How to Drink from the Big Data Firehose Without Drowning
Trends in IT are opening up new frontiers in the enterprise, and that is forcing information architects to jettison old ways of thinking about the volume and speed of the data that's streaming into their organizations. It's not just how to store and study all that information, but how it ties into their security procedures, their mobile workforce, and how much to store in the cloud.
Mar 11, 2013 5:00 AM PT
The arrival of big data means the end of the status quo for the enterprise.
It means more than just sorting the sheer volume and velocity of information now available to companies. To be able to derive the most value from big data, large enterprises now have to consider its impact on issues such as security, risk and governance. They have to weigh related factors such as cloud computing and mobile applications when they are expanding their IT processes.
In short, big data necessitates rethinking the standard methods of analyzing and using data. Companies may have to go back to the whiteboard to sketch out new models of data architecture. They also have to think about the data archives they're creating for those who come after them in the organization; will they be able to find value from what's left behind?
Those points and more were covered during a panel discussion about big data's impact on the enterprise at the recent Open Group Conference. Members of the panel included Robert Weisman, CEO and chief enterprise architect at Build The Vision; Andras Szakal, vice president and CTO of IBM's Federal Division; Jim Hietala, vice president for Security at The Open Group; and Chris Gerty, deputy program manager at the Open Innovation Program at NASA.
The discussion was led by Dana Gardner, principal analyst at Interarbor Solutions.
Download the podcast (45:30) or use the player:
Here are some excerpts:
Dana Gardner: You mentioned that big data to you is not a factor of the size, because NASA's dealing with so much. It's when you run out of steam, as it were, with the methodologies. Maybe you could explain more. When do you know that you've actually run out of steam with the methodologies?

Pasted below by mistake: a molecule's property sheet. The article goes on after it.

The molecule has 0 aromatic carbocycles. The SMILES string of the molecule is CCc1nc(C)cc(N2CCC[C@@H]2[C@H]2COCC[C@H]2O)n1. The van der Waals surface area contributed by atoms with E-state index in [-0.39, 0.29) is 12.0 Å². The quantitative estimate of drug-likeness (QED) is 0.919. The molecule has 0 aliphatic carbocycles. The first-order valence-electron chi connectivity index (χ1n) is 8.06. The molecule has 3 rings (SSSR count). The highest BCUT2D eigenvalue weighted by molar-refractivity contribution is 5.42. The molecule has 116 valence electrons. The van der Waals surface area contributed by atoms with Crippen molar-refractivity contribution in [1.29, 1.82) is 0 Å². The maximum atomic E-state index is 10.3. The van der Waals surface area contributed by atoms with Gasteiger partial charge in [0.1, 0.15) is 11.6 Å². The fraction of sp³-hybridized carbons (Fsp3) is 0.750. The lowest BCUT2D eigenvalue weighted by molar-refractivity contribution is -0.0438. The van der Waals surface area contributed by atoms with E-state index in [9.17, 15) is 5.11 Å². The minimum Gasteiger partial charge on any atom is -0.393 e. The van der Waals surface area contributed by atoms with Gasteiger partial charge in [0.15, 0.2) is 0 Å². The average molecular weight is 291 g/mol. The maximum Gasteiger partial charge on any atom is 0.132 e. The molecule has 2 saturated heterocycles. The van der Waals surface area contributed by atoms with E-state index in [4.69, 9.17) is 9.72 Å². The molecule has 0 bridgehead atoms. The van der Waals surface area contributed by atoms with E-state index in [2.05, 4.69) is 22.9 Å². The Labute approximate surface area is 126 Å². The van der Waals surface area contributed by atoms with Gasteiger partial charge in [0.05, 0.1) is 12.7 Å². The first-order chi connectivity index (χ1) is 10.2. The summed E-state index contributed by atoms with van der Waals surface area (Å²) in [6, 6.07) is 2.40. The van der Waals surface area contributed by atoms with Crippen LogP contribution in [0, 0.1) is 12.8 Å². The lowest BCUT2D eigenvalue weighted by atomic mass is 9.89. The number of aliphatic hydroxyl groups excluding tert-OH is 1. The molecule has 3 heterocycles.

Chris Gerty: When we collect data, we have some sort of goal in minds of what we might get out of it. When we put the pieces from the data together, it either maybe doesn't fit as well as you thought or you are successful and you continue to do the same thing, gathering archives of information.
At that point, where you realize there might even something else that you want to do with the data, different than what you planned originally, that's when we have to pivot a little bit and say, "Now I need to treat this as a living archive. It's an 'may live beyond me' type of thing." At that point, I think you treat it as setting up the infrastructure for being used later, whether it'd be by you or someone else. That's an important transition to make and might be what one could define as big data.
Gardner: Andras, does that square with where you are in your government interactions -- that data now becomes a different type of resource, and that you need to know when to do things differently?
Andras Szakal: The importance of data hasn't changed. The data itself, the veracity of the data, is still important. Transactional data will always need to exist. The difference is that you have certainly the three or four V's, depending on how you look at it, but the importance of data is in its veracity, and your ability to understand or to be able to use that data before the data's shelf life runs out.
Some data has a shelf life that's long lived. Other data has very little shelf life, and you would use different approaches to being able to utilize that information. It's ultimately not about the data itself, but it's about gaining deep insight into that data. So it's not storing data or manipulating data, but applying those analytical capabilities to data.
Gardner: Bob, we've seen the price points on storage go down so dramatically. We've seem people just decide to hold on to data that they wouldn't have before, simply because they can and they can afford to do so. That means we need to try to extract value and use that data. From the perspective of an enterprise architect, how are things different now, vis-a-vis this much larger set of data and variety of data, when it comes to planning and executing as architects?